Tough year for Spanish confectioners

Related tags Cent Confectionery Spain

Product mix difficulties meant that Spanish sugar confectionery
producers were unable to match increased volume sales with a rise
in revenues in 2003. The children's confectionery market, in
particular, failed to meet expectations in 2003, despite the
success of a number of new product launches.

Sugar confectionery and gum sales (including exports) increased by 2.3 per cent in volume terms last year, according to the Asociación Española de Fabricantes de Caramelos y Chicles (CAYCHI), the industry association, but value sales dropped 1.7 per cent mainly as a result of poor sales in the US.

The domestic performance was encouraging, however, with a 1.8 per cent drop in volumes to around 200,000 tons more than offset by a 2 per cent gain in value to around €650 million as consumers switched to higher added-value products.

. Spain is a nation of sweet eaters - indeed, a survey carried out by CAYCHI earlier in the year showed that more than half the adult population of Spain regularly ate some form of sugar confectionery - but greater health awareness among younger consumers has led to a marked change in consumption patterns.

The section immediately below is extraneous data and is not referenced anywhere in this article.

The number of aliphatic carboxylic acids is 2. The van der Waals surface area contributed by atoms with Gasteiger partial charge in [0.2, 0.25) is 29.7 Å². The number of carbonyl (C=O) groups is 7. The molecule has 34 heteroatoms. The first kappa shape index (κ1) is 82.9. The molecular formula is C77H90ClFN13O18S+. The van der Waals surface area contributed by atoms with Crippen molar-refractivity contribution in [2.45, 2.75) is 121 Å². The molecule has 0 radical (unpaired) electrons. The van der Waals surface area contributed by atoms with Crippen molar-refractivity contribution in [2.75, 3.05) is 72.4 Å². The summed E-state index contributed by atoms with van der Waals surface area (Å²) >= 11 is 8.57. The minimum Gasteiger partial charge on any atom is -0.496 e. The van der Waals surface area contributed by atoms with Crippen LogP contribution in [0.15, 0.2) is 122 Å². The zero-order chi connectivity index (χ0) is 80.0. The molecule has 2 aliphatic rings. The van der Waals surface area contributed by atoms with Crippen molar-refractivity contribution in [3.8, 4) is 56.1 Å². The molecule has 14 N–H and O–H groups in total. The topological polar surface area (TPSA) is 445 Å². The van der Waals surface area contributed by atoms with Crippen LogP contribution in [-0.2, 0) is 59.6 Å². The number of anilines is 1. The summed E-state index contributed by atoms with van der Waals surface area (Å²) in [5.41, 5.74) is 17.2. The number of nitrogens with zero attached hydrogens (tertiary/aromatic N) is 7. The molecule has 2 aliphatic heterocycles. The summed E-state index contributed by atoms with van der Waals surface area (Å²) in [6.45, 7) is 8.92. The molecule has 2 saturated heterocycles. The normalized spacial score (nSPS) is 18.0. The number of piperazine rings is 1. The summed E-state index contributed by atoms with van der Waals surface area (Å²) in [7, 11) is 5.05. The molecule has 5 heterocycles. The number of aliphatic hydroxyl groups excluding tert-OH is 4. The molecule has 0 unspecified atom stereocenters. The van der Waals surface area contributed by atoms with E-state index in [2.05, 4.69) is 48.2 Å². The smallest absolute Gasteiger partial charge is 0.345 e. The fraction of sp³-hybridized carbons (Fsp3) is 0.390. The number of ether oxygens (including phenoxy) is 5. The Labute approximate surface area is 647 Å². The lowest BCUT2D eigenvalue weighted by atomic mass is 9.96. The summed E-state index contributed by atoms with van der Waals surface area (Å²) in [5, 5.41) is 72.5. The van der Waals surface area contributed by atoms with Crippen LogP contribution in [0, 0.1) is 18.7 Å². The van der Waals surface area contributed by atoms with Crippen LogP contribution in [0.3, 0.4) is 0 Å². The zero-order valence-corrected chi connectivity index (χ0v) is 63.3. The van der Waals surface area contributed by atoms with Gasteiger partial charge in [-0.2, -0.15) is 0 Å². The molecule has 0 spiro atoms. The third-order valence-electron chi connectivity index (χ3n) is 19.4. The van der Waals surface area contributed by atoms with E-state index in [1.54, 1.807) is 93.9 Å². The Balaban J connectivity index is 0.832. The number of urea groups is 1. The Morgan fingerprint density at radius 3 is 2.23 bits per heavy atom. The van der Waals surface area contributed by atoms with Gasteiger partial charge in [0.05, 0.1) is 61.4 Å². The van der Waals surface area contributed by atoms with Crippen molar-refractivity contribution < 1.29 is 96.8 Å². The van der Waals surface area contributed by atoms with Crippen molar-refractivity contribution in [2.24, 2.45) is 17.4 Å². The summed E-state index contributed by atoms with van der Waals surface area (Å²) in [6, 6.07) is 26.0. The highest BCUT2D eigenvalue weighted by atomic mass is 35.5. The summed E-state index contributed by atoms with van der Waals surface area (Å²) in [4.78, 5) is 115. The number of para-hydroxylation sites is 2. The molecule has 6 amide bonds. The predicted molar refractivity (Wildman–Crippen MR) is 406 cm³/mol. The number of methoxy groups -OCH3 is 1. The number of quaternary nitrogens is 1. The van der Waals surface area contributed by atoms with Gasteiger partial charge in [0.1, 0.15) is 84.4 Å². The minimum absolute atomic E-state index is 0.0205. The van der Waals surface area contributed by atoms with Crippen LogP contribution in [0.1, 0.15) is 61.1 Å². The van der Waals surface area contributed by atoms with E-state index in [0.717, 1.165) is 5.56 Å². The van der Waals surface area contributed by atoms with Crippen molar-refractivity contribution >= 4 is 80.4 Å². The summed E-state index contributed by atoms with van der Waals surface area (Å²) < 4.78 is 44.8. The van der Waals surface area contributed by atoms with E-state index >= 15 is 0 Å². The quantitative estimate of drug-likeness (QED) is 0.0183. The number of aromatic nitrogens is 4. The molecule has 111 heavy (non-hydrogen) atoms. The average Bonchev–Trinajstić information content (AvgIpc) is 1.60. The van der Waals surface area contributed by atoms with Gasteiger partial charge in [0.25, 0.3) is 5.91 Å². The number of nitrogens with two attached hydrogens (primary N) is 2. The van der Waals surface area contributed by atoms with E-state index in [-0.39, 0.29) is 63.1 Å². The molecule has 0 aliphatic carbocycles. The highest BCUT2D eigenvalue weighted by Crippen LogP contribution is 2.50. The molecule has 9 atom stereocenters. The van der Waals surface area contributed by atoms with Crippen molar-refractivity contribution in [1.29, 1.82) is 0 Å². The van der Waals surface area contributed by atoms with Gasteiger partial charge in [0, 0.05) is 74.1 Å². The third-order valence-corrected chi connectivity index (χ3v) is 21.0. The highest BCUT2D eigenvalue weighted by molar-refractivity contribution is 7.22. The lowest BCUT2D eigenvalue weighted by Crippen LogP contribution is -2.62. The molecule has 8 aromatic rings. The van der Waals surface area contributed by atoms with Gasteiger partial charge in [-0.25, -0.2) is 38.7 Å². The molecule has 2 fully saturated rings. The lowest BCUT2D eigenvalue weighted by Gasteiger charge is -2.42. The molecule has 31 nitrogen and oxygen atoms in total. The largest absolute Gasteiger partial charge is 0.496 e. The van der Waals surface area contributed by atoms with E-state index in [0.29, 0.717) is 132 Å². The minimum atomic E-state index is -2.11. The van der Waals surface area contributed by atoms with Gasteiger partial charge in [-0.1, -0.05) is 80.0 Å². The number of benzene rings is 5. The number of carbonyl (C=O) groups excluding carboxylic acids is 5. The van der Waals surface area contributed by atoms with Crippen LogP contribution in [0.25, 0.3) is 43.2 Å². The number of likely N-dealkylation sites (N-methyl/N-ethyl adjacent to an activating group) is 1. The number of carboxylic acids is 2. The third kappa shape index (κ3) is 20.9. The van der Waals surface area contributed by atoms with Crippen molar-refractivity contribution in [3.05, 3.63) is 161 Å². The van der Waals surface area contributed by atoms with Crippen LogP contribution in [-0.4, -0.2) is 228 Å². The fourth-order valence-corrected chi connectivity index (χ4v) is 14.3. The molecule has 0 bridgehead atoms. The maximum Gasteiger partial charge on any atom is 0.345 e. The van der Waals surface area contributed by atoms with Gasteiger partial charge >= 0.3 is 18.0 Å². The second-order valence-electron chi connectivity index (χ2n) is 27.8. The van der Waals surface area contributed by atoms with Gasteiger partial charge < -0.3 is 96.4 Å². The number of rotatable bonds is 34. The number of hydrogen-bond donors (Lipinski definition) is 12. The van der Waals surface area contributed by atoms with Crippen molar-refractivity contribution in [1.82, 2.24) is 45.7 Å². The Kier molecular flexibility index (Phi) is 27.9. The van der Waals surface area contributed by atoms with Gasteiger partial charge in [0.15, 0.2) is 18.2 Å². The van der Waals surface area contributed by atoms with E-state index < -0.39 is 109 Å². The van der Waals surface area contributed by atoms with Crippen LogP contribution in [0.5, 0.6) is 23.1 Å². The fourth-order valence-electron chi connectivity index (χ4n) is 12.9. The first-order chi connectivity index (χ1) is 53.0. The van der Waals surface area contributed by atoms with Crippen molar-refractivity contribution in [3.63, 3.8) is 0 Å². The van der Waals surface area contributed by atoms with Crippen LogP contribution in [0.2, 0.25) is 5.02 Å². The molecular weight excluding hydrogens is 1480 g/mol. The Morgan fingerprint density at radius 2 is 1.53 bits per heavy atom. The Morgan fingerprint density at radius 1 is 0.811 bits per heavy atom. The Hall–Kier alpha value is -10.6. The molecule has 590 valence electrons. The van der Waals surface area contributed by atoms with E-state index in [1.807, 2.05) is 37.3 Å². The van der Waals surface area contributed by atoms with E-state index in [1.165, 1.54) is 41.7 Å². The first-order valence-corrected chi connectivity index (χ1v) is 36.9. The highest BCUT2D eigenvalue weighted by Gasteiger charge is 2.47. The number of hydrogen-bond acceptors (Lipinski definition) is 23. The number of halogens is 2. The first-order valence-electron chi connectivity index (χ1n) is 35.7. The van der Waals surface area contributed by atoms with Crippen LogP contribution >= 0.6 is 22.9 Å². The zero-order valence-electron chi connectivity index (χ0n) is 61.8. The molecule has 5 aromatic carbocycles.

CAYCHI's survey showed that Spaniards aged 16-25 were by far the biggest consumers of sugar confectionery, and it is this demographic which has fuelled growth in sugar-free variants in particular: sugar-free now accounts for 57.5 per cent of all sweet sales and 85 per cent of all gum sales in Spain, the association said.

It was not just sugar-free products which boosted the adult domestic market last year. Toffees, for example, showed a 24 per cent increase in sales during the year, contributing to a 20 per cent increase in the market as a whole - and this despite already being the most popular sweet product in Spain, accounting for more that 55 per cent of the market by value.

The flip side of growing demand for confectionery among adults is that the children's market has suffered, despite the success of a number of new products. Demographic changes have also taken their toll - Spain's adult population is increasing faster than the younger one as a result of immigration - and confectioners have perhaps been a little slow to adapt to the changing market dynamics.

There was some good news in the children's market, with jelly sweets showing a 4 per cent increase in volumes last year after a tough period affected by higher raw material costs, among others. And marshmallows, another perennial children's favourite, also performed well, with a 13 per cent rise in volume and a 16.7 per cent increase in value.

Related topics Ingredients

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